Volkswagen Auto Group (VAG) and IG Metall trade union — the dominant metalworkers’ union in Germany — have begun 2015 pay negotiations with bargaining committees for both parties meeting in Hanover, Germany on Wednesday, October 4th.
Whatever terms are agreed to in the collective agreement will apply to roughly 115,000 employees at German VW facilities in Wolfsburg, Brunswick, Hanover, Salzgitter, Emden and Kassel, as well as to those working for Volkswagen Financial Services AG.
“There is growing uncertainty in many regions of the world. Risks that were already apparent during the 2013 pay negotiations have become more pronounced. We also face new risks in 2015. As a result, it is more important than ever before to ensure that our competitiveness is not jeopardized. A reasonable pay settlement is essential”, said the leader of the Volkswagen committee, Martin Rosik, who is also the chief of Human Resources of the Volkswagen Passenger Car brand.
“In many regions, the political and economic situation is becoming increasingly unstable. Countries such as Russia, Brazil or Argentina are in crisis. And severe exchange rate fluctuations are also making our business more difficult,” said Rosik. “We have explained our analysis to IG Metall and have offered to develop the right answers to the situation together with the employee representatives.”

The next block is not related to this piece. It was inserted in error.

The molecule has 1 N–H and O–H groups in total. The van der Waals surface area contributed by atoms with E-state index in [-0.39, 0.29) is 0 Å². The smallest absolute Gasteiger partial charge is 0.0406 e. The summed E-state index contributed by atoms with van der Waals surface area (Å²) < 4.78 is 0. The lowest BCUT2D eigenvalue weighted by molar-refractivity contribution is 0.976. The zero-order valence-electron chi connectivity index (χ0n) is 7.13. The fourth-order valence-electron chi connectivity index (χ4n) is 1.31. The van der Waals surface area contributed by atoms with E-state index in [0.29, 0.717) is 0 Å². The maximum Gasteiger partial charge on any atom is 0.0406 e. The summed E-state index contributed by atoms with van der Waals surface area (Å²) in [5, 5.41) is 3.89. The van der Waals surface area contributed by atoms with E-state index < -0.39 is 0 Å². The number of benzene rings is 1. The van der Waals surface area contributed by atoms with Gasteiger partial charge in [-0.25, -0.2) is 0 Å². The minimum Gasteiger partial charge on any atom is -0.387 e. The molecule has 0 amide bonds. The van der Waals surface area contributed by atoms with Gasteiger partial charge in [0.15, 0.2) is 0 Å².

Rosik described the situation in Europe, Volkswagen’s domestic market, as follows: “Unemployment continues to depress the mood of consumers in Southern Europe. New passenger car registrations in Western Europe are as low as they were 20 years ago.” He added that more and more investment in future-oriented technologies was required. “And Asian manufacturers continue to enter the market aggressively – with cars that they can make in the Far East or Central and Eastern Europe at much lower labor expenses than is possible at our German plants.”
“Volkswagen will continue to make cars in Germany in the future”, added Rosik. “We can only be successful if we find the right solutions together. More than ever before, this means that we need to keep costs under control.”
Negotiations were set to continue on February 12th, 2015. Stay tuned as we learn more.